Carole Pope has long been the grand dame of the Canadian art rock scene. With Rough Trade, she and writing partner Kevan Staples ushered in a riotous mix of glam, glitter, unspeakably racy (for the time) onstage lesbian sexuality and a certain delicious sense of intellectual irony. Who else would have called their record albums Avoid Freud and For Those Who Jung/Young?
If we didn’t have Pope daring to sing about her red hot desire for women in High School Confidential, would the L Word have ever been made? Would Ellen DeGeneres be the queen of talk TV? There’s no denying that the gay revolution was well underway and Pope wasn’t the only trailblazer back then. But she was our all Canadian lesbian bushwhacker and the undeniable power of gay pride she transmitted through her songs was transformative.
Now Pope has returned with Landfall; a highly eclectic recording that shows a more mature artist still completely in command of her considerable voice, lyrically as nimble as ever, but a great deal more versatile in terms of style.
Rough Trade had a certain sound that permeated most of their records, with Pope’s snarling defiance belting out large dollops of sexual and psychological innuendo. Landfall is musically much more nuanced and varied than anything she did with Rough Trade.
One can hear the influence of Kurt Weill – and indeed there is a significant European avant garde leitmotif running throughout the disc. However Landfall also contains a couple of great guitar numbers (not derivative, but oddly reminiscent of Lucinda Williams) and Pope also brings in some gorgeous sting arrangements and a piano for the heartbreakingly beautiful title song Landfall.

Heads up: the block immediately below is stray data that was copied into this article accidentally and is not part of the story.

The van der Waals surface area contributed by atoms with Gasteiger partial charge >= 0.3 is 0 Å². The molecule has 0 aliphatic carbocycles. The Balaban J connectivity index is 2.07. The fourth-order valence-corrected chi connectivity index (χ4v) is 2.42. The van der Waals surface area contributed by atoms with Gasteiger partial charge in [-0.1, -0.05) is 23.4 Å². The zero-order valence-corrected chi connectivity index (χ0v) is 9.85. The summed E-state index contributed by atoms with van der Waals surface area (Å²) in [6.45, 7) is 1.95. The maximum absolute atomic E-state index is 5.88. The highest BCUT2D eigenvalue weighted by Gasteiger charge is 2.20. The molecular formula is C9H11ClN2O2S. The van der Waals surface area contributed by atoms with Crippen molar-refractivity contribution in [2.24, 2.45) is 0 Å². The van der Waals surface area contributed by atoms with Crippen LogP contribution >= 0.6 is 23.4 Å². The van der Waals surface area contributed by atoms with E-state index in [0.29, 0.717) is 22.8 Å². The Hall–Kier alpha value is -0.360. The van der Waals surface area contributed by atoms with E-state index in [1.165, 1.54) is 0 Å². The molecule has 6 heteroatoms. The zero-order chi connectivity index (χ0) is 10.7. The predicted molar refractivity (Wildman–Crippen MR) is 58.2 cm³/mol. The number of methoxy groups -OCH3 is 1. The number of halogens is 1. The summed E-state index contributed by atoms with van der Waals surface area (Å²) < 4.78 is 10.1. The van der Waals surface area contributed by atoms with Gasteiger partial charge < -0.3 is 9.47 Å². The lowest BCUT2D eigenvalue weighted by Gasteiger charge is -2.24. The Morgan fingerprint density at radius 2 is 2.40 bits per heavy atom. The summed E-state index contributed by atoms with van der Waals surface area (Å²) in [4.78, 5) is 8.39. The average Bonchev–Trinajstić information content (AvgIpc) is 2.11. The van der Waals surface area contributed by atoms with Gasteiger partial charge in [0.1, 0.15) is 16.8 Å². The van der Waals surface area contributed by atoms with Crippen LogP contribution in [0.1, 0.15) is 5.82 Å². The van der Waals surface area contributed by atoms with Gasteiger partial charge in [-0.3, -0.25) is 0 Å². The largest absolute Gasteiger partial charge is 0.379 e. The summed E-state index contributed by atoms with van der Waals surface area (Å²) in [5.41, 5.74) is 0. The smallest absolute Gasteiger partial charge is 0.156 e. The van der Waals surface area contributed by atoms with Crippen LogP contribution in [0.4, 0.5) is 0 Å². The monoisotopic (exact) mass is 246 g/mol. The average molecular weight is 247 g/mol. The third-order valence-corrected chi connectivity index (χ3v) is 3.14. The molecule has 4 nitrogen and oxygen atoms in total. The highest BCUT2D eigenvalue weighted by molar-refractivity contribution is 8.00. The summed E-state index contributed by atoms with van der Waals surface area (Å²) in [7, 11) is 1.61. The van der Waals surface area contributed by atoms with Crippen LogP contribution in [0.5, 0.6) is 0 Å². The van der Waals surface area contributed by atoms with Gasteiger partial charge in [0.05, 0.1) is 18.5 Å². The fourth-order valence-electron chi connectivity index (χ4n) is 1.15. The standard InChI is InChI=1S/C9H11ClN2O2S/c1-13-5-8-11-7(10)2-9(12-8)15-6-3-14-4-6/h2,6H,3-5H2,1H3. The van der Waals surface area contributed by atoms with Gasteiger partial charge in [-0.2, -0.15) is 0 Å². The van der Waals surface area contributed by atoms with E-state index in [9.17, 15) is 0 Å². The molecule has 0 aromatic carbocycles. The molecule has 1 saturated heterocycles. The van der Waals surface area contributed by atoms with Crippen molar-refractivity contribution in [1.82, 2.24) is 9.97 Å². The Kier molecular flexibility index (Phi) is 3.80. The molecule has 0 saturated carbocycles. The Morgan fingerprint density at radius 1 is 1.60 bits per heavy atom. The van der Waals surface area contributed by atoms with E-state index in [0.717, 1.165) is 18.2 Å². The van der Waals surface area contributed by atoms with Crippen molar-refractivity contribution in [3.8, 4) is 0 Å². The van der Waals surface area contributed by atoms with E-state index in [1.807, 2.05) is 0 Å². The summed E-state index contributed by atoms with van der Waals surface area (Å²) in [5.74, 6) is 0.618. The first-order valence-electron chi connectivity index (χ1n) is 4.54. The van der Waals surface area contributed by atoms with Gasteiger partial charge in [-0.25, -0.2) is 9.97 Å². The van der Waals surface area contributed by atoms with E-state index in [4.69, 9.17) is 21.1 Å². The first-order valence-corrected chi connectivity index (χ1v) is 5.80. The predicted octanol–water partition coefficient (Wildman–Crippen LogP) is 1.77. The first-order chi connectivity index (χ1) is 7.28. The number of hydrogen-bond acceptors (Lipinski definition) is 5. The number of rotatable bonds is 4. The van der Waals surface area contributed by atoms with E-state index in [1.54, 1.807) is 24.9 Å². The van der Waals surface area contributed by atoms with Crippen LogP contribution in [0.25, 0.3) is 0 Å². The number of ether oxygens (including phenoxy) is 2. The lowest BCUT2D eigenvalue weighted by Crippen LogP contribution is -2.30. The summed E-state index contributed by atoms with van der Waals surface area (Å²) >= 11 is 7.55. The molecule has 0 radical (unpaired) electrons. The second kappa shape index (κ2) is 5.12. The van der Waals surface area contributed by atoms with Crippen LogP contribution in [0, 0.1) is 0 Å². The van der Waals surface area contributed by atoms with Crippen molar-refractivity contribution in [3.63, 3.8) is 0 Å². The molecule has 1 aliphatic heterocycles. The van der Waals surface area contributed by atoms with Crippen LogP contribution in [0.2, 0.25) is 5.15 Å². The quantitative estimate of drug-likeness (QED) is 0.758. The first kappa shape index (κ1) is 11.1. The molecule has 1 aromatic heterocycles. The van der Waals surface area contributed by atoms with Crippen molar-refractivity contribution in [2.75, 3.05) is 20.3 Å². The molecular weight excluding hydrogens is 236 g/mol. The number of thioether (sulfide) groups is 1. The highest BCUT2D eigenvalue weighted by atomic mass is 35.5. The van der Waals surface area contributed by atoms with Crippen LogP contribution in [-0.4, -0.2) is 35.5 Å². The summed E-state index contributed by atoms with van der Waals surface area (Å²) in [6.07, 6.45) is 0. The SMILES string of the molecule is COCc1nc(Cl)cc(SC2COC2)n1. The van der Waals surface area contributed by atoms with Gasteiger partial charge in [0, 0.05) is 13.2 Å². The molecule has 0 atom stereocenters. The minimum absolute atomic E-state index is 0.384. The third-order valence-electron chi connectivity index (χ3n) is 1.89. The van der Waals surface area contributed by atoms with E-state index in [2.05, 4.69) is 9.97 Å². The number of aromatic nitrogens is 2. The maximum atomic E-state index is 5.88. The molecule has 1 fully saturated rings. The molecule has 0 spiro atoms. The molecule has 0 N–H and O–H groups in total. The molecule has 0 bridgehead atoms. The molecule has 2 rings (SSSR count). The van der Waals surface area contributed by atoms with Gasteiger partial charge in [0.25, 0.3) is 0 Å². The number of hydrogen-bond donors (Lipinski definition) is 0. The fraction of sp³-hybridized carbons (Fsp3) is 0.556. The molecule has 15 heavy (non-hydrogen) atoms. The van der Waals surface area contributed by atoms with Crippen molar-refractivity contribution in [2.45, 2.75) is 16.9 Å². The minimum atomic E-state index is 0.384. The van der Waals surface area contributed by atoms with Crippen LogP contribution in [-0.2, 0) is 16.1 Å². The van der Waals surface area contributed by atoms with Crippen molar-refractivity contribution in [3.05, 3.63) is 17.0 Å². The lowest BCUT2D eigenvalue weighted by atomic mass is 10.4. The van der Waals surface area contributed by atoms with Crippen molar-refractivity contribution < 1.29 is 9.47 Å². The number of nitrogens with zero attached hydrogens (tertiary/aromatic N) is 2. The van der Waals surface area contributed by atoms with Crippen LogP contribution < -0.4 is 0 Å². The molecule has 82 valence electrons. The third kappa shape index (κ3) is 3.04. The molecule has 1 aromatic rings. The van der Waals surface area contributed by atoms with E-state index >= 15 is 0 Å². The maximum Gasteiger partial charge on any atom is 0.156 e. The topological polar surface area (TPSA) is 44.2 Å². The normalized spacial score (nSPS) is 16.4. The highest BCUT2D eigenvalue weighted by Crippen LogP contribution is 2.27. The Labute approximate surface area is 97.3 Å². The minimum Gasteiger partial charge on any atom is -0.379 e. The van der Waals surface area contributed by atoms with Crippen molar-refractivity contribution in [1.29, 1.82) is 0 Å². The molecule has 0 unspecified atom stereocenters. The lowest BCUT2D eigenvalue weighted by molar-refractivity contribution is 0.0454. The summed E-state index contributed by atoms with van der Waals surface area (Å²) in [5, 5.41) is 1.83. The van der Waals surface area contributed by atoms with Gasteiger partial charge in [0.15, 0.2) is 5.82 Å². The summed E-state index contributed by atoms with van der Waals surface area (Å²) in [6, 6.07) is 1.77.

While Landfall most definitely doesn’t dwell on the glory of the good old days, it is interesting to listen to Pope reflect on where she finds herself today.
Used to wear a coke spoon around your neck.
Used to take your rage out at a discotheque.
Life was so simple then.
But did I mention?
Did I forget to mention?
I will not go gently.
And Landfall doesn’t go gently into the familiar reunion tour territory, continuing to play the tried and true chestnuts. That approach would undoubtedly appeal to Pope’s fans, but it wouldn’t really attract any new ones either. This is a great record, and it most certainly deserves the opportunity. Give it a listen. And here’s a link to my article on rabble.ca